Oh gosh oh gosh. I don’t know if I’m ready.

It’s time for Part V: Advanced Topics.

Chapter 16. Remote Builds

I try not to panic.

We open on an example.

$ nix ping-store --store ssh://mac

Curious, I try out my NixOS VPS, who is named claudius:

$ nix ping-store --store ssh://claudius

$ echo $?

Okay? It’s nice to see nix commands in this section. I think it’s the first time!

It shows me an example of how to build a Mac package on a Linux box. I reverse it, because I am on a Mac.

$ nix build \
  '(with import <nixpkgs> { system = "x86_64-linux"; }; runCommand "foo" {} "uname > $out")' \
  --builders 'ssh://claudius x86_64-linux'
error: unexpected end-of-file
builder for '/nix/store/ybjbbry0qn7i5m7hnbk8xgss0xi2wnl5-foo.drv' failed with exit code 1; last 1 log lines:
  error: you are not privileged to build derivations
[0 built (1 failed), 58 copied (75.1 MiB), 5.3 MiB DL]
error: build of '/nix/store/ybjbbry0qn7i5m7hnbk8xgss0xi2wnl5-foo.drv' failed

Boo. Hmm. There’s nothing in the manual about this.

Let’s try something more real:

$ nix build \
  '(import <nixpkgs> { system = "x86_64-linux"; }).hello' \
  --builders 'ssh://claudius x86_64-linux'
[4 copied (31.6 MiB), 6.6 MiB DL]
$ readlink result
$ file result/bin/hello
result/bin/hello: ELF 64-bit LSB executable, x86-64, version 1 (SYSV), dynamically linked, interpreter /nix/store/3wa1xwnfv8ada1za1r8m4vmsiz1jifqq-glibc-2.32-35/lib/ld-linux-x86-64.so.2, for GNU/Linux 2.6.32, not stripped

Okay, that works? That didn’t need permission? Huh?

I wonder if this is because I had already built hello on the remote machine, so nothing actually happened. I remove it and collect garbage. And then remember that I need to remove the gcroots, and collect garbage again. I do this on both my local machine and the remote machine, as a sort of superstitious tic because I don’t really understand what’s going on.

$ nix build \
  '(import <nixpkgs> { system = "x86_64-linux"; }).hello' \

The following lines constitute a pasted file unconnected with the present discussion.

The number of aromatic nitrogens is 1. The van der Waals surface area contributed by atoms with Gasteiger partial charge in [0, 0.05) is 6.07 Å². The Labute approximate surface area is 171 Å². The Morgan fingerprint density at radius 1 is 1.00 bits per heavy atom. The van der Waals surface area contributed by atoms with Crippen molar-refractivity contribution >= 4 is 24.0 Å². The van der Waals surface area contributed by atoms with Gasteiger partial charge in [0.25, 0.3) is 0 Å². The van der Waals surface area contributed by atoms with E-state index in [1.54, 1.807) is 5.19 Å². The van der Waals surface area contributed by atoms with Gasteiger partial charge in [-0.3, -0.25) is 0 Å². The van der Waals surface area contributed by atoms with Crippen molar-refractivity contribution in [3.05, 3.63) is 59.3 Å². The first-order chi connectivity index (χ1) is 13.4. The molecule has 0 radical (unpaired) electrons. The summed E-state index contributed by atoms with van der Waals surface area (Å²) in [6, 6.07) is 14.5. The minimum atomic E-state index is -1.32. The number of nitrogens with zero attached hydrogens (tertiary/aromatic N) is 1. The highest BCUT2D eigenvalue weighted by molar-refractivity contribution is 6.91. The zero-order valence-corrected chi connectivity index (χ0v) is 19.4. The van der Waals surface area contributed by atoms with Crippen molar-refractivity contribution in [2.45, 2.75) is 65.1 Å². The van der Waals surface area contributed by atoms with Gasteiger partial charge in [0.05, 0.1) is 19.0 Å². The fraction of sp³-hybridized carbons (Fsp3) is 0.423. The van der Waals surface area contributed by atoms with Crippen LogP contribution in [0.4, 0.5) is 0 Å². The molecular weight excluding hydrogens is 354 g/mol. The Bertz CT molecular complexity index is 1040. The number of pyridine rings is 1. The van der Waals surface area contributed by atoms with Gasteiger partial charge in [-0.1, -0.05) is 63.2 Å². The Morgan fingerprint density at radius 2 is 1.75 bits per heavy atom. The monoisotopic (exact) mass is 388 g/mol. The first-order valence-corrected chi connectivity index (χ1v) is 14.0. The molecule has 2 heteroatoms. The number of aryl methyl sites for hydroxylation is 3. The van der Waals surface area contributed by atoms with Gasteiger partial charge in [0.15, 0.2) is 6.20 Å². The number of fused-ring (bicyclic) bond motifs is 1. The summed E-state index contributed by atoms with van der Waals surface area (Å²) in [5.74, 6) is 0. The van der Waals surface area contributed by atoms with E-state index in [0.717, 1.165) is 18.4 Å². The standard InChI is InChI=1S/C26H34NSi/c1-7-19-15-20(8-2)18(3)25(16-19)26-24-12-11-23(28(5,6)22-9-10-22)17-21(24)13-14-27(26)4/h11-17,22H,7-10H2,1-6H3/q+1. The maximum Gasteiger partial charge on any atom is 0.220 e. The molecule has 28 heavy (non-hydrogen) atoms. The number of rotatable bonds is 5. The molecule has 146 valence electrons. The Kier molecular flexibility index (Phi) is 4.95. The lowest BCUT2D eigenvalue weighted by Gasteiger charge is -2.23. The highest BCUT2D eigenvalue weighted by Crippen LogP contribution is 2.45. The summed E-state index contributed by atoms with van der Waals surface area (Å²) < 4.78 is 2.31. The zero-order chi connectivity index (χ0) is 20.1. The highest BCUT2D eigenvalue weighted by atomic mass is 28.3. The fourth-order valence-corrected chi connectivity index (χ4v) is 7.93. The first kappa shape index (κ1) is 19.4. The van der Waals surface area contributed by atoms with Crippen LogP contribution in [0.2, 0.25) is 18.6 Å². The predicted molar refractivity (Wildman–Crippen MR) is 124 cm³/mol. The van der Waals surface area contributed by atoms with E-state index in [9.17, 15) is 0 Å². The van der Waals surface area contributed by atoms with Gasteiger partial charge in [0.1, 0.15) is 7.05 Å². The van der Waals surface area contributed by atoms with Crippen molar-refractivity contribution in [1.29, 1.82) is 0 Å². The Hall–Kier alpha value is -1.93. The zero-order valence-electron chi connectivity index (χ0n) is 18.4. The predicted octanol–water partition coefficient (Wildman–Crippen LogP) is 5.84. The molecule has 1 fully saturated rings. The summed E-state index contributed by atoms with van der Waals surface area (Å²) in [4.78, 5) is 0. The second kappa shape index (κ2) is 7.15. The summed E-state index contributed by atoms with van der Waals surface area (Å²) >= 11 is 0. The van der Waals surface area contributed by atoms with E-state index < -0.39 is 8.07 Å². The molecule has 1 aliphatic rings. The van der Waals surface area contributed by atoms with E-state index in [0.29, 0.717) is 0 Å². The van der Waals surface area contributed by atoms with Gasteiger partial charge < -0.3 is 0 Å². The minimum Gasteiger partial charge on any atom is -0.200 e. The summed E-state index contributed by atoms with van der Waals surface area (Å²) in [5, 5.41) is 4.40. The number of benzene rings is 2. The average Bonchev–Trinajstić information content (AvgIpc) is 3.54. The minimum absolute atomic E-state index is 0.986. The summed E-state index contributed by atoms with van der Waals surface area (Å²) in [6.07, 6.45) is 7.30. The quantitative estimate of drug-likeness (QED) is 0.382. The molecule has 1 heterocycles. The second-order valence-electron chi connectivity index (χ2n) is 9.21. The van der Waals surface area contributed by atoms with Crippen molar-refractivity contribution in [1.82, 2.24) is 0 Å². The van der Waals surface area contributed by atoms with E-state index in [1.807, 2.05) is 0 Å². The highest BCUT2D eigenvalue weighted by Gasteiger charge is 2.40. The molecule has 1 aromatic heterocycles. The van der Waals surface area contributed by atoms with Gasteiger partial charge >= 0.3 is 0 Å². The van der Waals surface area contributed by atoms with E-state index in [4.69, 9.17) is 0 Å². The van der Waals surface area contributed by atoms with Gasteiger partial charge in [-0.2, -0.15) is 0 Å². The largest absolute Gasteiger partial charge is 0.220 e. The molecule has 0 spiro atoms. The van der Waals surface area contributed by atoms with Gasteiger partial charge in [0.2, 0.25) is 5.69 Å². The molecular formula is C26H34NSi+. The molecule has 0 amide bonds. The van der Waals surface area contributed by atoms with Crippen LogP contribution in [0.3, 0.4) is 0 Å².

--builders 'ssh://claudius x86_64-linux'
[4 copied (31.6 MiB), 6.6 MiB DL]

Still works! Huh?

Why doesn’t the other thing work? I can run it locally without any trouble:

$ nix build '(import <nixpkgs> {}).runCommand "foo" {} "uname > $out"'
[1 built, 11 copied (4.5 MiB), 1.3 MiB DL]
$ cat result

Okay. Hmm.

$ nix build \
    '(import <nixpkgs> { system = "x86_64-linux"; }).runCommand "foo" {} "uname > $out"'
[25 copied (53.2 MiB), 11.9 MiB DL]
error: a 'x86_64-linux' with features {} is required to build '/nix/store/ybjbbry0qn7i5m7hnbk8xgss0xi2wnl5-foo.drv', but I am a 'x86_64-darwin' with features {benchmark, big-parallel, nixos-test}

Okay. That was a sanity check – and it did not work, as expected. Now another sanity check:

$ nix build '(import <nixpkgs> { system = "x86_64-linux"; }).hello'
[4 copied (31.6 MiB), 6.6 MiB DL]

Ohhhhh. I see. I’m getting this from the binary cache, aren’t I? Yes. That makes sense. That’s why the example uses a dynamic derivation – got it got it.

man nix-build has no hints about this. But man 5 nix.conf does: I think this is because my NixOS machine uses “multi-user” Nix, and it’s a whole thing. I learn that I should make a new build user. But, this being NixOS, I don’t remember how. I mean, I actually do – it’s really very nice to manage users and groups in NixOS, relative to “normal” Linuxes – but I’ll pretend that I don’t, for now.

Anyway. I will not bother setting this up right now. Maybe one day.

I read about the options. Highlights: